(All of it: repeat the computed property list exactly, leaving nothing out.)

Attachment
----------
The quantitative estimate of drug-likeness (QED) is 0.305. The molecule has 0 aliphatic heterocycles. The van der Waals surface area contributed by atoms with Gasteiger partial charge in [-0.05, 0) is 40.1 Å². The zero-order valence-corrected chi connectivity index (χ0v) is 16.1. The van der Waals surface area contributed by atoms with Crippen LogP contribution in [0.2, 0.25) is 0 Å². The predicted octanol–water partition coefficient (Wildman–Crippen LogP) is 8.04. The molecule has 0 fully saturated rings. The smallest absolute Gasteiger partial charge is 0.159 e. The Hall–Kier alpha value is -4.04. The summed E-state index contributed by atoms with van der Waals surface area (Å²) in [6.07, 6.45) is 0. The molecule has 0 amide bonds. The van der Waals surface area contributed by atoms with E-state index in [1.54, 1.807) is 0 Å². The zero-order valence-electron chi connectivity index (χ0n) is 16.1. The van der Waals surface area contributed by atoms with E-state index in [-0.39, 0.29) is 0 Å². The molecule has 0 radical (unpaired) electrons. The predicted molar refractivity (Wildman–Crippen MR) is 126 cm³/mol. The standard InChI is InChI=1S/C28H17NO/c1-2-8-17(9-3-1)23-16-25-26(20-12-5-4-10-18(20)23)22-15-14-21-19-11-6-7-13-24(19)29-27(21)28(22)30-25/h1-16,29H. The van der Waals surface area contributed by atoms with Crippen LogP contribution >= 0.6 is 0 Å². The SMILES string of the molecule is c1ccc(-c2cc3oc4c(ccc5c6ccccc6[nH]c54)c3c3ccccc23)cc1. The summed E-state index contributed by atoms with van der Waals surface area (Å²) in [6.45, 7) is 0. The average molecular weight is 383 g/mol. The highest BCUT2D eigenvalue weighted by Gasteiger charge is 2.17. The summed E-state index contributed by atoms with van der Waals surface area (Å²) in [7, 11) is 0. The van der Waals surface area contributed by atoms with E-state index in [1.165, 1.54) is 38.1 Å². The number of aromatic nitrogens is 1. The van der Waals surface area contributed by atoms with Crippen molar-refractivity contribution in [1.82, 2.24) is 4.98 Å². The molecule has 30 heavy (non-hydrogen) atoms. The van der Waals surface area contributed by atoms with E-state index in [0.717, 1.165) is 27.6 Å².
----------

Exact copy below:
The quantitative estimate of drug-likeness (QED) is 0.305. The molecule has 0 aliphatic heterocycles. The van der Waals surface area contributed by atoms with Gasteiger partial charge in [-0.05, 0) is 40.1 Å². The zero-order valence-corrected chi connectivity index (χ0v) is 16.1. The van der Waals surface area contributed by atoms with Crippen LogP contribution in [0.2, 0.25) is 0 Å². The predicted octanol–water partition coefficient (Wildman–Crippen LogP) is 8.04. The molecule has 0 fully saturated rings. The smallest absolute Gasteiger partial charge is 0.159 e. The Hall–Kier alpha value is -4.04. The summed E-state index contributed by atoms with van der Waals surface area (Å²) in [6.07, 6.45) is 0. The molecule has 0 amide bonds. The van der Waals surface area contributed by atoms with E-state index in [1.54, 1.807) is 0 Å². The zero-order valence-electron chi connectivity index (χ0n) is 16.1. The van der Waals surface area contributed by atoms with E-state index in [-0.39, 0.29) is 0 Å². The molecule has 0 radical (unpaired) electrons. The predicted molar refractivity (Wildman–Crippen MR) is 126 cm³/mol. The standard InChI is InChI=1S/C28H17NO/c1-2-8-17(9-3-1)23-16-25-26(20-12-5-4-10-18(20)23)22-15-14-21-19-11-6-7-13-24(19)29-27(21)28(22)30-25/h1-16,29H. The van der Waals surface area contributed by atoms with Crippen LogP contribution >= 0.6 is 0 Å². The SMILES string of the molecule is c1ccc(-c2cc3oc4c(ccc5c6ccccc6[nH]c54)c3c3ccccc23)cc1. The summed E-state index contributed by atoms with van der Waals surface area (Å²) in [6.45, 7) is 0. The average molecular weight is 383 g/mol. The highest BCUT2D eigenvalue weighted by Gasteiger charge is 2.17. The summed E-state index contributed by atoms with van der Waals surface area (Å²) in [7, 11) is 0. The van der Waals surface area contributed by atoms with E-state index in [1.165, 1.54) is 38.1 Å². The number of aromatic nitrogens is 1. The van der Waals surface area contributed by atoms with Crippen molar-refractivity contribution in [1.82, 2.24) is 4.98 Å². The molecule has 30 heavy (non-hydrogen) atoms. The van der Waals surface area contributed by atoms with E-state index in [0.717, 1.165) is 27.6 Å².